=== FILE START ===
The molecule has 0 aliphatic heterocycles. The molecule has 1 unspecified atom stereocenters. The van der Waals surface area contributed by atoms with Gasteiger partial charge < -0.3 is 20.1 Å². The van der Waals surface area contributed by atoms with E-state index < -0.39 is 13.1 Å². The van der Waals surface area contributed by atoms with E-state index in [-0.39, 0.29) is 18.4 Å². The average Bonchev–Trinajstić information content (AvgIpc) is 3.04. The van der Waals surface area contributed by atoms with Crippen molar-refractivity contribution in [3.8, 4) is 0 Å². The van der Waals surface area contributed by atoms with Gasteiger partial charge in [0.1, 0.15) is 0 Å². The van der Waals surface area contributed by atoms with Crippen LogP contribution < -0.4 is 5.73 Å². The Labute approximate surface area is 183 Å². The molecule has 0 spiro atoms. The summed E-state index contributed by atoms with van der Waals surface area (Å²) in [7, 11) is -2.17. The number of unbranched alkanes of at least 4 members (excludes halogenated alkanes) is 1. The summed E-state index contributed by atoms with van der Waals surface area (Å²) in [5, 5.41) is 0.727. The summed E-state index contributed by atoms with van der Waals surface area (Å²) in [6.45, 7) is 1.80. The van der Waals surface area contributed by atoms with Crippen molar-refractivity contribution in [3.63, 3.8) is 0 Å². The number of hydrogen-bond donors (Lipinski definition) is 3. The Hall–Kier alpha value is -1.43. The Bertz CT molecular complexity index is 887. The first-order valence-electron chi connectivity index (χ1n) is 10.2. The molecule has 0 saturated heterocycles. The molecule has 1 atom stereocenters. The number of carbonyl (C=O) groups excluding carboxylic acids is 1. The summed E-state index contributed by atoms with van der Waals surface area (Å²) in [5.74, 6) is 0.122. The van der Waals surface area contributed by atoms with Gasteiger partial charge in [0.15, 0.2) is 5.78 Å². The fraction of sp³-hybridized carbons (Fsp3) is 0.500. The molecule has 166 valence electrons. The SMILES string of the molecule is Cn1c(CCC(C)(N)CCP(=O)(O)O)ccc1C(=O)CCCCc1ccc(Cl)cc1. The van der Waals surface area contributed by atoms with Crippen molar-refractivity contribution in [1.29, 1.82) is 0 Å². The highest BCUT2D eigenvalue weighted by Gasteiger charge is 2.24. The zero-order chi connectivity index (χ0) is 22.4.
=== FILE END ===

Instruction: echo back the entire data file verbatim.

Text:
The molecule has 0 aliphatic heterocycles. The molecule has 1 unspecified atom stereocenters. The van der Waals surface area contributed by atoms with Gasteiger partial charge < -0.3 is 20.1 Å². The van der Waals surface area contributed by atoms with E-state index < -0.39 is 13.1 Å². The van der Waals surface area contributed by atoms with E-state index in [-0.39, 0.29) is 18.4 Å². The average Bonchev–Trinajstić information content (AvgIpc) is 3.04. The van der Waals surface area contributed by atoms with Crippen molar-refractivity contribution in [3.8, 4) is 0 Å². The van der Waals surface area contributed by atoms with Gasteiger partial charge in [0.1, 0.15) is 0 Å². The van der Waals surface area contributed by atoms with Crippen LogP contribution < -0.4 is 5.73 Å². The Labute approximate surface area is 183 Å². The molecule has 0 spiro atoms. The summed E-state index contributed by atoms with van der Waals surface area (Å²) in [7, 11) is -2.17. The number of unbranched alkanes of at least 4 members (excludes halogenated alkanes) is 1. The summed E-state index contributed by atoms with van der Waals surface area (Å²) in [5, 5.41) is 0.727. The summed E-state index contributed by atoms with van der Waals surface area (Å²) in [6.45, 7) is 1.80. The van der Waals surface area contributed by atoms with Crippen molar-refractivity contribution in [3.63, 3.8) is 0 Å². The number of hydrogen-bond donors (Lipinski definition) is 3. The Hall–Kier alpha value is -1.43. The Bertz CT molecular complexity index is 887. The first-order valence-electron chi connectivity index (χ1n) is 10.2. The molecule has 0 saturated heterocycles. The molecule has 1 atom stereocenters. The number of carbonyl (C=O) groups excluding carboxylic acids is 1. The summed E-state index contributed by atoms with van der Waals surface area (Å²) in [5.74, 6) is 0.122. The van der Waals surface area contributed by atoms with Gasteiger partial charge in [0.15, 0.2) is 5.78 Å². The fraction of sp³-hybridized carbons (Fsp3) is 0.500. The molecule has 166 valence electrons. The SMILES string of the molecule is Cn1c(CCC(C)(N)CCP(=O)(O)O)ccc1C(=O)CCCCc1ccc(Cl)cc1. The van der Waals surface area contributed by atoms with Crippen molar-refractivity contribution in [1.29, 1.82) is 0 Å². The highest BCUT2D eigenvalue weighted by Gasteiger charge is 2.24. The zero-order chi connectivity index (χ0) is 22.4.